This same Michael Bowers in 1986 had successfully defended the Georgia sodomy law in the United States Supreme Court. Later, Bowers was exposed as having a long-time, illegal, adulterous affair with his secretary. No charges we ever filed against Bowers for the affair, but it did come to the light as he ran unsuccessfully for Governor of Georgia in 1998. In November of 1998, the Georgia sodomy law was found to be unconstitutional under the state constitution.

In 1997 Wendy Weaver was fired as a volleyball coach in Nebo, Utah, after she told students that she was a lesbian. Furthermore, she was ordered not to talk about her sexual orientation while working as a teacher. The ACLU filed a federal lawsuit on her behalf, claiming her first amendment rights had been violated. The Utah Attorney General’s Office attempted to have the case dismissed by invoking the Bowers decision, arguing that "The right to privacy has not been extended to matters involving homosexual relationships" and there exists no "fundamental right to engage" in same-sex behavior. State lawyers argued that the Nebo school’s decision fell within its "legitimate interest in maintaining the morale, integrity and public acceptance of the school system and in minimizing substantial disruption or interference in the normal activities of the schools..." Nevertheless, the federal court ruled in November 1998, in Weaver’s favor awarding her $1500 and lifting the gag order.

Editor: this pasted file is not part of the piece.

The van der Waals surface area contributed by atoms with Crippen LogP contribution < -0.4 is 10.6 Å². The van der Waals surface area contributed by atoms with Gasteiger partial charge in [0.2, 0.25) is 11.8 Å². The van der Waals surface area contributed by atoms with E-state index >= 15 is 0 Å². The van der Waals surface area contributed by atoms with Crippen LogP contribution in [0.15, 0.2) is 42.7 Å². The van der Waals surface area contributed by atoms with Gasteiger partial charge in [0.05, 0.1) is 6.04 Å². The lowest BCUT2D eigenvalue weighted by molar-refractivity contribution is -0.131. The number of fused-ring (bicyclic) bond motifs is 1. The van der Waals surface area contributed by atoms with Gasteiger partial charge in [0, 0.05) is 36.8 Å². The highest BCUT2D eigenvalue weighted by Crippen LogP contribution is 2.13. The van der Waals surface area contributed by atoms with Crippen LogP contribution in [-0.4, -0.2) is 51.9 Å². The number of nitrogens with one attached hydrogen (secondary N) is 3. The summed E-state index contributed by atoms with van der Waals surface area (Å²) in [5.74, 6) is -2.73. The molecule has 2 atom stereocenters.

The permanent criminal class status created by sodomy laws has also allowed states to remove or threaten funding for Gay student groups. Gay and Lesbian organizations at universities in Alabama, Utah and the District of Columbia have had their funding threatened or cut off.